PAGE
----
But all is not lost. You can start using it now and the great thing about this stage of your life is that you now have time to learn about it and use it properly for your unretirement options. It will deliver a great deal for you.
We’ve talked to dozens of senior people both coming up to retirement and recently retired. If you are not sure what you are going to do next, you are not alone.
One director, when talking about his possible options after corporate life, said:
“I’m not what you’d call a topiary watcher, visiting gardens every day. But the one thing I know is I absolutely don’t want to be headhunted to work for another manufacturing business.”
He recognised the importance of being part of something bigger:
“Working in a company is like a comfort blanket. I watched two former directors retire from the business after 30-year careers and saw how hard it was for them. I need to find other retirement options.”
So for him, he started narrowing things down. He didn’t want to be a consultant as for him that was too ‘lonely’ – he wants to be with a team. He started thinking about helping start-ups, possibly finding an investor/non-exec role with a fast-growing company.
At this stage, we suggested he start meeting new people to broaden his networks. Having ‘coffees with purpose’ is the phrase! We’ll talk about how you do this later on.
One partner in a professional firm said:
“There is a spectacular lack of imagination amongst professionals, as to what they might do when they leave their firm.”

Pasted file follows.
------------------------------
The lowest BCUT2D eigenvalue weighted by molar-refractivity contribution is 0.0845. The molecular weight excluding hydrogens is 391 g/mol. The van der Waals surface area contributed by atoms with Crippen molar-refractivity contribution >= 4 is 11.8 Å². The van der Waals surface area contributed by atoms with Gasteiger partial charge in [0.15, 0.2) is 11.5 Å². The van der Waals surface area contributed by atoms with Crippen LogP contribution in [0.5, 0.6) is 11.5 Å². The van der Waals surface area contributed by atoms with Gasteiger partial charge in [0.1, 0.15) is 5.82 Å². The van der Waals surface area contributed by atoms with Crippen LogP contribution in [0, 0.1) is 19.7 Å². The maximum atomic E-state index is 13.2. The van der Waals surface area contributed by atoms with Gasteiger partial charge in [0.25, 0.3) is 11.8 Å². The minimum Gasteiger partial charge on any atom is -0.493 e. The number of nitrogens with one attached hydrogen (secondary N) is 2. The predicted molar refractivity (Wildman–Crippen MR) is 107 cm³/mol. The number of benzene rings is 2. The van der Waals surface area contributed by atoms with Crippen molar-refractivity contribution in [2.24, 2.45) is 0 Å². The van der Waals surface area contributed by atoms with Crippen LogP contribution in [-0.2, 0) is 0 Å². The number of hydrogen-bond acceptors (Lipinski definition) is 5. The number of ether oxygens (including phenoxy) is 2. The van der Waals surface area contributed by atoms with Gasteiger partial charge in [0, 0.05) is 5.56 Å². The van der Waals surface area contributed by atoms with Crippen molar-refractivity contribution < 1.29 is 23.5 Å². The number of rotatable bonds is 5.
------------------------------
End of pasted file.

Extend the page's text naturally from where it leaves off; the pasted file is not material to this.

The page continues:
Actually, in our experience, it’s not just professionals but the majority of senior people. Time and again this is because they have been working flat out and just not had the thinking time to look at unretirement options and think what would really make them happy.
Over recent years, becoming a non-executive director has been seen as a natural progression – and possibly the only or best retirement option. When this takes longer to achieve – or looks unlikely to happen – what is the back-up plan? Anyone who reaches senior levels in an organisation has such a wealth of skills and contacts that their range of unretirement options is vast.
But to do this you have to recognise which bits of your skills will be helpful to others and create a new plan.
Cath Follin left her role as Head of Strategic Projects for Leeds City Council. We talked to her about a project run by the Council to help people look at their unretirement options. She made a surprising comment – she had been planning for her retirement from her early thirties – she is now a mentor and trustee of two charities.
“My father had been a senior civil servant in the health sector, advising ministers, writing speeches and more. He always had an expectation that when he retired, he would be offered a non-executive director role with a large pharmaceutical company. When it didn’t happen he became quite depressed and bitter – surely someone wanted his skills?"
"With hindsight, I don’t think he was proactive enough. He didn’t have a plan or actively use his networks to make this happen and he wasn’t prepared to look at other options. I was determined to do this differently for myself.”
Cath says that the Council’s project to help people prepare and look at unretirement options made her realise how closely we tie our sense of self to our work:
“Identity is really, really important. It equals your worth, what you do. Some people didn’t want to be described as a voluntary worker, they wanted more of an identity than this and one that recognised their skills – just as their job titles have done in the past.”